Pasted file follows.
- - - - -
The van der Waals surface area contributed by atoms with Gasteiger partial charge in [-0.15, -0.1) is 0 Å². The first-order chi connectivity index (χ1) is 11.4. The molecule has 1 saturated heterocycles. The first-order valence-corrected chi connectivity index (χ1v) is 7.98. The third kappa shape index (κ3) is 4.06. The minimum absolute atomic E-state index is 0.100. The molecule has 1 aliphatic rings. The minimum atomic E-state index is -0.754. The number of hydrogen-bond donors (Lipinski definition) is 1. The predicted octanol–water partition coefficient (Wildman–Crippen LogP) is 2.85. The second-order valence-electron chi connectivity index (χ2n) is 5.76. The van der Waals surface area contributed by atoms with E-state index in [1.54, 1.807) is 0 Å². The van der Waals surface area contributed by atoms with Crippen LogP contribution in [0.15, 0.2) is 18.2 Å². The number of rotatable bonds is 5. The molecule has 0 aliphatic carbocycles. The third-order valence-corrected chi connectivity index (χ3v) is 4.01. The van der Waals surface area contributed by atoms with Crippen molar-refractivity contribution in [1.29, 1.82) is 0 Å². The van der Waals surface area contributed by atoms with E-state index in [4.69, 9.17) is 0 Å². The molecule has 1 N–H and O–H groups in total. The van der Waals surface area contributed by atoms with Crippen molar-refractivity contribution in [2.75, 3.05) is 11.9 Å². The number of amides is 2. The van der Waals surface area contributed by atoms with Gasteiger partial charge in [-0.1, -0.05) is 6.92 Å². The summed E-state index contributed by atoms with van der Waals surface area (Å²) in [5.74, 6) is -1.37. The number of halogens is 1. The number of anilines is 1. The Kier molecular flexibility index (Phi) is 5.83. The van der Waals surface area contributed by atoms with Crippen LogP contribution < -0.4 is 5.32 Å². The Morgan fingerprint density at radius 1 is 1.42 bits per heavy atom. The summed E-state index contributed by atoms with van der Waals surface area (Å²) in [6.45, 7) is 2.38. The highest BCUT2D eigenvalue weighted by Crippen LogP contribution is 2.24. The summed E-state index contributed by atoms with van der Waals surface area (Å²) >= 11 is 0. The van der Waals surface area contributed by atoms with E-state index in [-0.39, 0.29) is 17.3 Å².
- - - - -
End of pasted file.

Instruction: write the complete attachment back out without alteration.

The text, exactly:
The van der Waals surface area contributed by atoms with Gasteiger partial charge in [-0.15, -0.1) is 0 Å². The first-order chi connectivity index (χ1) is 11.4. The molecule has 1 saturated heterocycles. The first-order valence-corrected chi connectivity index (χ1v) is 7.98. The third kappa shape index (κ3) is 4.06. The minimum absolute atomic E-state index is 0.100. The molecule has 1 aliphatic rings. The minimum atomic E-state index is -0.754. The number of hydrogen-bond donors (Lipinski definition) is 1. The predicted octanol–water partition coefficient (Wildman–Crippen LogP) is 2.85. The second-order valence-electron chi connectivity index (χ2n) is 5.76. The van der Waals surface area contributed by atoms with E-state index in [1.54, 1.807) is 0 Å². The van der Waals surface area contributed by atoms with Crippen LogP contribution in [0.15, 0.2) is 18.2 Å². The number of rotatable bonds is 5. The molecule has 0 aliphatic carbocycles. The third-order valence-corrected chi connectivity index (χ3v) is 4.01. The van der Waals surface area contributed by atoms with Crippen molar-refractivity contribution in [1.29, 1.82) is 0 Å². The van der Waals surface area contributed by atoms with E-state index in [4.69, 9.17) is 0 Å². The molecule has 1 N–H and O–H groups in total. The van der Waals surface area contributed by atoms with Crippen molar-refractivity contribution in [2.75, 3.05) is 11.9 Å². The number of amides is 2. The van der Waals surface area contributed by atoms with Gasteiger partial charge in [-0.1, -0.05) is 6.92 Å². The summed E-state index contributed by atoms with van der Waals surface area (Å²) in [5.74, 6) is -1.37. The number of halogens is 1. The number of anilines is 1. The Kier molecular flexibility index (Phi) is 5.83. The van der Waals surface area contributed by atoms with Crippen LogP contribution < -0.4 is 5.32 Å². The Morgan fingerprint density at radius 1 is 1.42 bits per heavy atom. The summed E-state index contributed by atoms with van der Waals surface area (Å²) in [6.45, 7) is 2.38. The highest BCUT2D eigenvalue weighted by Crippen LogP contribution is 2.24. The summed E-state index contributed by atoms with van der Waals surface area (Å²) >= 11 is 0. The van der Waals surface area contributed by atoms with E-state index in [-0.39, 0.29) is 17.3 Å².